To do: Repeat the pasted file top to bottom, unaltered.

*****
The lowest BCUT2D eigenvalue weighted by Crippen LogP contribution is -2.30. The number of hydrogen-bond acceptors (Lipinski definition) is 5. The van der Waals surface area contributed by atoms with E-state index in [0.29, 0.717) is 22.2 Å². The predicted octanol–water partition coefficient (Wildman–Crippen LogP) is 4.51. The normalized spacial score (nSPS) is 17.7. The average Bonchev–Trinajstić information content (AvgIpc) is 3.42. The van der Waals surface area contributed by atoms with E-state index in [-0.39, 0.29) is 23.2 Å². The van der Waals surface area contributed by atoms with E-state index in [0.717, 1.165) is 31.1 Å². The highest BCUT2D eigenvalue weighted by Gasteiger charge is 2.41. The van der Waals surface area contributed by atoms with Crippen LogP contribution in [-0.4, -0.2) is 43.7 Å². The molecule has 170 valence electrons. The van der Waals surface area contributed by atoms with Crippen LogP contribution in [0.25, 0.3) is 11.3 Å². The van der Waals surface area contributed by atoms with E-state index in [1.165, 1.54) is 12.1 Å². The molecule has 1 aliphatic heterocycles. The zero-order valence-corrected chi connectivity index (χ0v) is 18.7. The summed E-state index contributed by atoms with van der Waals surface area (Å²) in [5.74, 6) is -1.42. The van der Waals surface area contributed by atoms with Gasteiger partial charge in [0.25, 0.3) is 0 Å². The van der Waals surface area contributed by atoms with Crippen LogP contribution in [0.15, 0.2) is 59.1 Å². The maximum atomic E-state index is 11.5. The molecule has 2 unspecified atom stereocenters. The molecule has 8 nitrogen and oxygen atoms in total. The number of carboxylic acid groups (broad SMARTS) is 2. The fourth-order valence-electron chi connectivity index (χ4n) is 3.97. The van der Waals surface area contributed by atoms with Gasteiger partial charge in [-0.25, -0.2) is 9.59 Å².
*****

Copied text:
The lowest BCUT2D eigenvalue weighted by Crippen LogP contribution is -2.30. The number of hydrogen-bond acceptors (Lipinski definition) is 5. The van der Waals surface area contributed by atoms with E-state index in [0.29, 0.717) is 22.2 Å². The predicted octanol–water partition coefficient (Wildman–Crippen LogP) is 4.51. The normalized spacial score (nSPS) is 17.7. The average Bonchev–Trinajstić information content (AvgIpc) is 3.42. The van der Waals surface area contributed by atoms with E-state index in [-0.39, 0.29) is 23.2 Å². The van der Waals surface area contributed by atoms with E-state index in [0.717, 1.165) is 31.1 Å². The highest BCUT2D eigenvalue weighted by Gasteiger charge is 2.41. The van der Waals surface area contributed by atoms with Crippen LogP contribution in [-0.4, -0.2) is 43.7 Å². The molecule has 170 valence electrons. The van der Waals surface area contributed by atoms with Crippen LogP contribution in [0.25, 0.3) is 11.3 Å². The van der Waals surface area contributed by atoms with E-state index in [1.165, 1.54) is 12.1 Å². The molecule has 1 aliphatic heterocycles. The zero-order valence-corrected chi connectivity index (χ0v) is 18.7. The summed E-state index contributed by atoms with van der Waals surface area (Å²) in [5.74, 6) is -1.42. The van der Waals surface area contributed by atoms with Gasteiger partial charge in [0.25, 0.3) is 0 Å². The van der Waals surface area contributed by atoms with Crippen LogP contribution in [0.15, 0.2) is 59.1 Å². The maximum atomic E-state index is 11.5. The molecule has 2 unspecified atom stereocenters. The molecule has 8 nitrogen and oxygen atoms in total. The number of carboxylic acid groups (broad SMARTS) is 2. The fourth-order valence-electron chi connectivity index (χ4n) is 3.97. The van der Waals surface area contributed by atoms with Gasteiger partial charge in [-0.25, -0.2) is 9.59 Å².